There is the sin of comission and the sin of omission. Comission is doing something God has commanded we shouldn’t do. This would be something like murder or theft.

Sinning by omission, however, is not doing something that should be done. This would include failing to give to the needy or even helping a friend in need.

These are transgressions of the laws God has given to man.

Vitiated state of human nature in which the self is estranged from God

Huh? What does that mean? Definitions can sure get confusing, so let’s break it down.

In Genesis 3, The Bible tells the story of Adam and Eve, who are thought to be Earth’s first inhabitants. God created Adam, then seeing that he needed a helper, created Eve. They lived in a place called Eden, a paradise garden with plenty to eat and nothing to worry about.

God told Adam and Eve they could eat anything in the entire garden, except the fruit of one tree. God had created them with something called “free will”, or the ability to make their own decisions about what they do with no intervention from God.

One day, a serpent asked Eve about the one tree God said not to eat from. She told the serpent that God said if they eat from that tree they would die. The serpent then told Eve that God only said that to ensure she and Adam do not become like God.

Long story short, Eve eats the fruit then tells Adam to eat it. Having disobeyed God, both of them were banned from Eden, having been cursed with a “sinful nature”, or an inclination to disobeying God.

God and sin

God cannot be in the presence of sin. It goes against his character. It’s like an asthmatic being around cigarette smoke, but worse. God loves his creation though. He does not want anyone to miss out on a relationship with Him.

For all have sinned and fall short of the glory of God.

Romans 3:23 (Holman Christian Standard)

So God sent His son, Jesus, to the world to command the world to once again obey God. Knowing that man could not obey God without help, Jesus also had another mission, one that would not be revealed to the world until it was complete. Jesus was to die to pay the price of death for all sin of all time.

But God proves His own love for us in that while we were still sinners Christ died for us!

Romans 5:8 (Holman Christian Standard)

For the wages of sin is death, but the gift of God is eternal life in Christ Jesus our Lord.

Romans 6:23 (Holman Christian Standard)

What must I do to be saved?

Growing up, I was taught in church that all that was required to be saved was to say a short prayer and I would go to Heaven and not Hell. While the people who taught this were well-meaning, they were oversimplifying a process that requires guidance and constant attention.

The people who taught me this pulled from Romans 10:9.

if you confess with your mouth, “Jesus is Lord,” and believe in your heart that God raised Him from the dead, you will be saved.

Romans 10:9 (Holman Christian Standard)

Being saved is not simply saying a little prayer. It is looking to and remembering the action Jesus took in sacrificing himself for all of mankind. It involves relying on God to transform you rather than anything you can do to earn salvation.

Then Jesus said to His disciples, “I assure you: It will be hard for a rich person to enter the kingdom of heaven! Again I tell you, it is easier for a camel to go through the eye of a needle than for a rich person to enter the kingdom of God.” When the disciples heard this, they were utterly astonished and asked, “Then who can be saved?” But Jesus looked at them and said, “With men this is impossible, but with God all things are possible.”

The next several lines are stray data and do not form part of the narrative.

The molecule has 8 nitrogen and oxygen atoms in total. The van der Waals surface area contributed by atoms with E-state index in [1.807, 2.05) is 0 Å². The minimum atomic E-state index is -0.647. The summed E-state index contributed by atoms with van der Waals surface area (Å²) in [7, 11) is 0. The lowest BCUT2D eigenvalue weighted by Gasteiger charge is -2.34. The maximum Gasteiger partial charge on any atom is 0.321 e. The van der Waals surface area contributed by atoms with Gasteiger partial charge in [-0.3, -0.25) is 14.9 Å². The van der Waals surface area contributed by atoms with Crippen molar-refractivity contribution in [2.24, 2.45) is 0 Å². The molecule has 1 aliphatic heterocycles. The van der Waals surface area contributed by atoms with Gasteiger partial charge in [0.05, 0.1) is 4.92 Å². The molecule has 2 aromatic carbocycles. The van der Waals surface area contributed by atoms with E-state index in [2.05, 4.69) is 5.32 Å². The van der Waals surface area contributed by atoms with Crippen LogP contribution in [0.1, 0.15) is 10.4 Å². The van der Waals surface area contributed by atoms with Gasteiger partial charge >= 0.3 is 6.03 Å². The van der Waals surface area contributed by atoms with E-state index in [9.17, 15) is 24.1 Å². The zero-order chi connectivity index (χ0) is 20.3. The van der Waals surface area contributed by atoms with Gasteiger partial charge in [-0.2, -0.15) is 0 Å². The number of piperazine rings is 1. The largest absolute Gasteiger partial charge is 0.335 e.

Matthew 19:23-26 (Holman Christian Standard)

Stop Asking Jesus Into Your Heart!

Some of the most prominent preachers and evangelists boil salvation down to a pre-written prayer sometimes called the Sinner’s Prayer. It was meant to simplify the process by adding acknowledgement of our sinful nature, recognizing the need for Jesus to atone for that sin, and committing your life to the mission Christ left His followers.

The problem with simplifying salvation to a prayer is that without following up and disciplining (mentoring) the person who prays it is people treat it like fire insurance. Too often, it’s treated as a “get out of hell free” card or a license to sin.

The Sinner’s Prayer isn’t bad, and some people who pray it are saved. But the prayer itself doesn’t provide salvation. It can’t save you, only your posture toward Jesus can do that.

How Do I Know I’ve Been Saved?

There are two key ingredients to being saved. The first is repentance. Repentance is more than asking for forgiveness, it is turning away from sin. To be saved you have to forsake your sin. Leave it like a toxic relationship and never look back.

It doesn’t mean you will never sin again, but you should never WANT to sin again. You shouldn’t be actively seeking out sin.

The second ingredient is faith. Many people mistake faith for belief. I believe in a chair. I believe it exists and I believe that it has held other people who put their entire weight on it.

Until I place my trust in the chair by transferring all of my weight onto it, I am not placing my faith in it. This is the difference between belief and faith. Until you can rest your full weight of your eternal destiny squarely on Jesus, you are not practicing faith.

Take Up Your Cross

Following Christ requires a daily commitment to live according to His teachings and to love other people enough to continue a lifelong mission to introduce others to God.

Then Jesus said to His disciples, “If anyone wants to come with Me, he must deny himself, take up his cross, and follow Me. For whoever wants to save his life will lose it, but whoever loses his life because of Me will find it. What will it benefit a man if he gains the whole world yet loses his life? Or what will a man give in exchange for his life?

Matthew 16:24-26 (Holman Christian Standard)